Doctor's Notes on Uterine Fibroids
Uterine fibroids are benign (non-cancerous) tumors of smooth muscle that originate in a woman’s uterus (womb). The medical term for a fibroid is leiomyoma. The cause of fibroids is not well understood, but they are very common in women of childbearing age.
Fibroids range dramatically in size. They may be microscopic or 8 or more inches across. Typically they are between the size of a marble and a baseball. Fibroids may occur in clusters. In most cases, fibroids do not have any associated symptoms. However, depending on their size, location within the uterus, and proximity to other pelvic organs, they may cause:
- abnormal vaginal bleeding or heavy menstrual periods,
- abdominal or pelvic discomfort,
- frequent urination, or
- a feeling of pressure in the lower abdomen.
What Is the Treatment for Uterine Fibroids?
If they do not cause symptoms, uterine fibroids may not require treatment. If they do cause symptoms, treatment may include:
Endometriosis : Test Your Medical IQ QuizQuestion
Endometriosis occurs deep inside the uterus.See Answer
Must Read Articles:
Abnormal Vaginal BleedingLearn about what causes abnormal vaginal bleeding (spotting in between periods), including hormonal disorders, benign or malignant tumors, blood clotting disorders, certain medications, and infections.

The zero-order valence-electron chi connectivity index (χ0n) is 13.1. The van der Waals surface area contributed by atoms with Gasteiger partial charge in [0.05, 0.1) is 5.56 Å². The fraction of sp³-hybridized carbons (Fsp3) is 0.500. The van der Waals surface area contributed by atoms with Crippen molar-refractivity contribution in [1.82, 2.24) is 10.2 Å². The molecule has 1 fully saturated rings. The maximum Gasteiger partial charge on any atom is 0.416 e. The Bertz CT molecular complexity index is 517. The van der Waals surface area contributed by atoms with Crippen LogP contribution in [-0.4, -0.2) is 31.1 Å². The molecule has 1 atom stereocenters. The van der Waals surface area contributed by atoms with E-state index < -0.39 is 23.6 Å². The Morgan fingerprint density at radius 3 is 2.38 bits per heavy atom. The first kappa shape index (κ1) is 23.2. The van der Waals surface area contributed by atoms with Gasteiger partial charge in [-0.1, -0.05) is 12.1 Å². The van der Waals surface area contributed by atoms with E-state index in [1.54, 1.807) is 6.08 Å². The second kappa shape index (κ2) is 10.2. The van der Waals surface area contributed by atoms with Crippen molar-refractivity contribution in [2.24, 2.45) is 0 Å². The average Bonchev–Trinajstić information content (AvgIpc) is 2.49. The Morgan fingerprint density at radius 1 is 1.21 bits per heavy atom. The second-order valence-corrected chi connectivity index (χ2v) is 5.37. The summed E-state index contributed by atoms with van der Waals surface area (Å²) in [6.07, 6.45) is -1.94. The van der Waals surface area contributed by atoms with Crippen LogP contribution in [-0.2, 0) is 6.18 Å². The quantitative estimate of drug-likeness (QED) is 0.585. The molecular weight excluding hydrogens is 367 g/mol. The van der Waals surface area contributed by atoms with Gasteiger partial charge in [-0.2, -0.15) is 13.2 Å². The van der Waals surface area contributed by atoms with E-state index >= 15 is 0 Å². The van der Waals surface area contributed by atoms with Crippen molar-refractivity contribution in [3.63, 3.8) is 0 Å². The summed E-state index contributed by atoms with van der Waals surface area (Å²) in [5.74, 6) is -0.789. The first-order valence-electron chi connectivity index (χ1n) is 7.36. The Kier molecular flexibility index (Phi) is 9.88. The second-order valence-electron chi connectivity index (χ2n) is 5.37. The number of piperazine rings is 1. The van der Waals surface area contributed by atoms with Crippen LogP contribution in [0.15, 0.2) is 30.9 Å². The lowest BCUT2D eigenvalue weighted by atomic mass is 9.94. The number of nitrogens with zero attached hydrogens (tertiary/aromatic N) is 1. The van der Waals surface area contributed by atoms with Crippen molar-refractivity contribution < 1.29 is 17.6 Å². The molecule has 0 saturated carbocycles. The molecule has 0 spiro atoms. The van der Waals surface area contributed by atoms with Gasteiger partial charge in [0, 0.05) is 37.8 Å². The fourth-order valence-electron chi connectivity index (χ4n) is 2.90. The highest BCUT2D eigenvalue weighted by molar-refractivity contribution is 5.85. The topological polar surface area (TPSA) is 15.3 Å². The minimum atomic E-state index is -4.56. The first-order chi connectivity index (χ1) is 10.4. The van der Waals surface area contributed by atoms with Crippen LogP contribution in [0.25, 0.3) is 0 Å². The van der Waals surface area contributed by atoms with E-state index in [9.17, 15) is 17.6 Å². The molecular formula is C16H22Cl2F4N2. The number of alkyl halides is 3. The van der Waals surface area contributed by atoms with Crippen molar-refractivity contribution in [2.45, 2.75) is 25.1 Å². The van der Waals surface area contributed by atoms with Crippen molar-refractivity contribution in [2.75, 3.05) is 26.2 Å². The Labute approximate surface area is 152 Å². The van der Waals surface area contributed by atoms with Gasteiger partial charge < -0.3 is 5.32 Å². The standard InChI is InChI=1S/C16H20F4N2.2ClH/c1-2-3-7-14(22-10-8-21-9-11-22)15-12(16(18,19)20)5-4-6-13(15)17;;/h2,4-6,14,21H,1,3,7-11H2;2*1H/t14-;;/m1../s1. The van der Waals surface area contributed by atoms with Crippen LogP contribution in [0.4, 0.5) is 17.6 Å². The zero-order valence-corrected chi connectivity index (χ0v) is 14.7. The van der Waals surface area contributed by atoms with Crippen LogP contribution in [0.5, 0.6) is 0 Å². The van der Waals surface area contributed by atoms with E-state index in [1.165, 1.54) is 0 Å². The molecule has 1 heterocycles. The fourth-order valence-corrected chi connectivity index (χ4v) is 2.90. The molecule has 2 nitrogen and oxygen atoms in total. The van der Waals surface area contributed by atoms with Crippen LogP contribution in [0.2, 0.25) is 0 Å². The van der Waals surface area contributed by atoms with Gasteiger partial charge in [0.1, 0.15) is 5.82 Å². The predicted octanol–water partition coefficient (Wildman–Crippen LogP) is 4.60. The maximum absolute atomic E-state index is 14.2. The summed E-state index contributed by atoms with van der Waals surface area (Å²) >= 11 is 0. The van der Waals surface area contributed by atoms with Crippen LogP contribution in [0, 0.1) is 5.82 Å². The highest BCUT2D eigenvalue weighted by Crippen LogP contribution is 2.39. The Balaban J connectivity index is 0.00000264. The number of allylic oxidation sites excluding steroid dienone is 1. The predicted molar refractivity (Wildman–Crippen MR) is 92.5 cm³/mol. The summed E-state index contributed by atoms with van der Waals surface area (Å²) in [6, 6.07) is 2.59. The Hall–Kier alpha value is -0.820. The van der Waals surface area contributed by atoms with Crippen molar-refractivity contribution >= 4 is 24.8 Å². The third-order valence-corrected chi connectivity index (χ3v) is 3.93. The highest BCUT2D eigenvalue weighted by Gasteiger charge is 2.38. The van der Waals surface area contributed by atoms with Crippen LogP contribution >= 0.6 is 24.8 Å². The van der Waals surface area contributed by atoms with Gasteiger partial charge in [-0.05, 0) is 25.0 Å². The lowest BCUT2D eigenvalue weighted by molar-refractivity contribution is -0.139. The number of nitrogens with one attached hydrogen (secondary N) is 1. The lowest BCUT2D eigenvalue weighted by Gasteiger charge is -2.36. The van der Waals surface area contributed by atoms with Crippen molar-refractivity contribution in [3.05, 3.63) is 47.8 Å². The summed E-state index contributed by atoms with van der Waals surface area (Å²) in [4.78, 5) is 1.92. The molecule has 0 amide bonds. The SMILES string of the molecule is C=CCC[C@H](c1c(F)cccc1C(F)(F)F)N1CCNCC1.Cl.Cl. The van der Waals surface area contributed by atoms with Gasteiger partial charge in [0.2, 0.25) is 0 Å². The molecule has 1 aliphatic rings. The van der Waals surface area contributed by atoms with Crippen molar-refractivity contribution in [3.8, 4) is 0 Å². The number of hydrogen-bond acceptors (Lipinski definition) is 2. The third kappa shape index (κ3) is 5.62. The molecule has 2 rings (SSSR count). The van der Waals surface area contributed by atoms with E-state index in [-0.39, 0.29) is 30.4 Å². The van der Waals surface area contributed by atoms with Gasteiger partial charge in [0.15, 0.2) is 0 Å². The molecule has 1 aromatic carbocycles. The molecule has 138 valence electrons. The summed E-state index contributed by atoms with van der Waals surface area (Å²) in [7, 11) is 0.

Do Fibroids Go Away on Their Own?Uterine fibroids (also called uterine leiomyomas or myomas) are common, noncancerous tumors that form in the muscle of the uterus. Fibroids can form inside or outside of the uterus. If fibroids do not cause symptoms, no treatment is needed. Fibroids may go away on their own if estrogen levels in the body decrease.
How Do I Know If I Have Fibroids or Polyps?Uterine fibroids are noncancerous tumors that grow on the inside or outside of the uterus. Polyps are abnormal growths of tissue that can form on any part of the body that has mucus membranes. Doctors use the following tests to diagnose uterine fibroids and polyps: pelvic ultrasound, magnetic resonance imaging (MRI) scan, hysteroscopy, laparoscopy, hystosalpingography (a special type of X-ray), saline sonography
Symptoms of Uterine Cancer vs. FibroidsUterine cancer occurs when cancer cells form in the muscles of the uterus or tissues that support the uterus. Cancers that develop in the uterus are types of sarcomas. A uterine fibroid is a common, benign (not cancerous) tumor that occurs on the smooth muscle of the wall of the uterus. Fibroids can develop inside the uterus, within the uterine muscle, or on the outside of the uterus.
Kasper, D.L., et al., eds. Harrison's Principles of Internal Medicine, 19th Ed. United States: McGraw-Hill Education, 2015.